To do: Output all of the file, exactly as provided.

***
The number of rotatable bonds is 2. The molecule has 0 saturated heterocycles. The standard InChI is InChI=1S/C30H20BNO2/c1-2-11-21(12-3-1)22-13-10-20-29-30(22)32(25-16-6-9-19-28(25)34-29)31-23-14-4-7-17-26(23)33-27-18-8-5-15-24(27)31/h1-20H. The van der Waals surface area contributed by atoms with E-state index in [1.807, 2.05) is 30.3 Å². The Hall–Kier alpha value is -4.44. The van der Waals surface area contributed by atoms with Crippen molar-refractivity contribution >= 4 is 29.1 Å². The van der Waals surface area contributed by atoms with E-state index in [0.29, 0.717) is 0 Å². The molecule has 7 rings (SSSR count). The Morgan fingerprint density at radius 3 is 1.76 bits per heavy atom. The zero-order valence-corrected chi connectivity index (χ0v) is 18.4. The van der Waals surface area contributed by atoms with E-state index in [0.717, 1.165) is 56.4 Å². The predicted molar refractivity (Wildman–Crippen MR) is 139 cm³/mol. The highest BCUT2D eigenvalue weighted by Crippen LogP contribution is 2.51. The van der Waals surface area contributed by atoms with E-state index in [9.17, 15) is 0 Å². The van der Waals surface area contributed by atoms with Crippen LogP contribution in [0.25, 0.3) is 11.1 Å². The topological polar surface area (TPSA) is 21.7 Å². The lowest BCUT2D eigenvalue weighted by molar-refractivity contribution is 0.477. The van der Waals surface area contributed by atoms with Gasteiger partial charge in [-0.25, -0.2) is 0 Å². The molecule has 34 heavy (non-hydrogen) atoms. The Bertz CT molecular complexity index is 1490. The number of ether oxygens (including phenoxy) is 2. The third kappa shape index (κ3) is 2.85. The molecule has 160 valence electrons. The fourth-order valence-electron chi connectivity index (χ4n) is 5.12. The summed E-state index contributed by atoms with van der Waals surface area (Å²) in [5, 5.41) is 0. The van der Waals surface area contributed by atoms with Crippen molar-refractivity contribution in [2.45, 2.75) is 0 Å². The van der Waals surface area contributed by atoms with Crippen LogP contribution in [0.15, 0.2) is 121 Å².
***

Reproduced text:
The number of rotatable bonds is 2. The molecule has 0 saturated heterocycles. The standard InChI is InChI=1S/C30H20BNO2/c1-2-11-21(12-3-1)22-13-10-20-29-30(22)32(25-16-6-9-19-28(25)34-29)31-23-14-4-7-17-26(23)33-27-18-8-5-15-24(27)31/h1-20H. The van der Waals surface area contributed by atoms with E-state index in [1.807, 2.05) is 30.3 Å². The Hall–Kier alpha value is -4.44. The van der Waals surface area contributed by atoms with Crippen molar-refractivity contribution >= 4 is 29.1 Å². The van der Waals surface area contributed by atoms with E-state index in [0.29, 0.717) is 0 Å². The molecule has 7 rings (SSSR count). The Morgan fingerprint density at radius 3 is 1.76 bits per heavy atom. The zero-order valence-corrected chi connectivity index (χ0v) is 18.4. The van der Waals surface area contributed by atoms with E-state index in [0.717, 1.165) is 56.4 Å². The predicted molar refractivity (Wildman–Crippen MR) is 139 cm³/mol. The highest BCUT2D eigenvalue weighted by Crippen LogP contribution is 2.51. The van der Waals surface area contributed by atoms with E-state index in [9.17, 15) is 0 Å². The van der Waals surface area contributed by atoms with Crippen LogP contribution in [0.25, 0.3) is 11.1 Å². The topological polar surface area (TPSA) is 21.7 Å². The lowest BCUT2D eigenvalue weighted by molar-refractivity contribution is 0.477. The van der Waals surface area contributed by atoms with Gasteiger partial charge in [-0.25, -0.2) is 0 Å². The molecule has 34 heavy (non-hydrogen) atoms. The Bertz CT molecular complexity index is 1490. The number of ether oxygens (including phenoxy) is 2. The third kappa shape index (κ3) is 2.85. The molecule has 160 valence electrons. The fourth-order valence-electron chi connectivity index (χ4n) is 5.12. The summed E-state index contributed by atoms with van der Waals surface area (Å²) in [5, 5.41) is 0. The van der Waals surface area contributed by atoms with Crippen molar-refractivity contribution in [2.45, 2.75) is 0 Å². The van der Waals surface area contributed by atoms with Crippen LogP contribution in [0.15, 0.2) is 121 Å².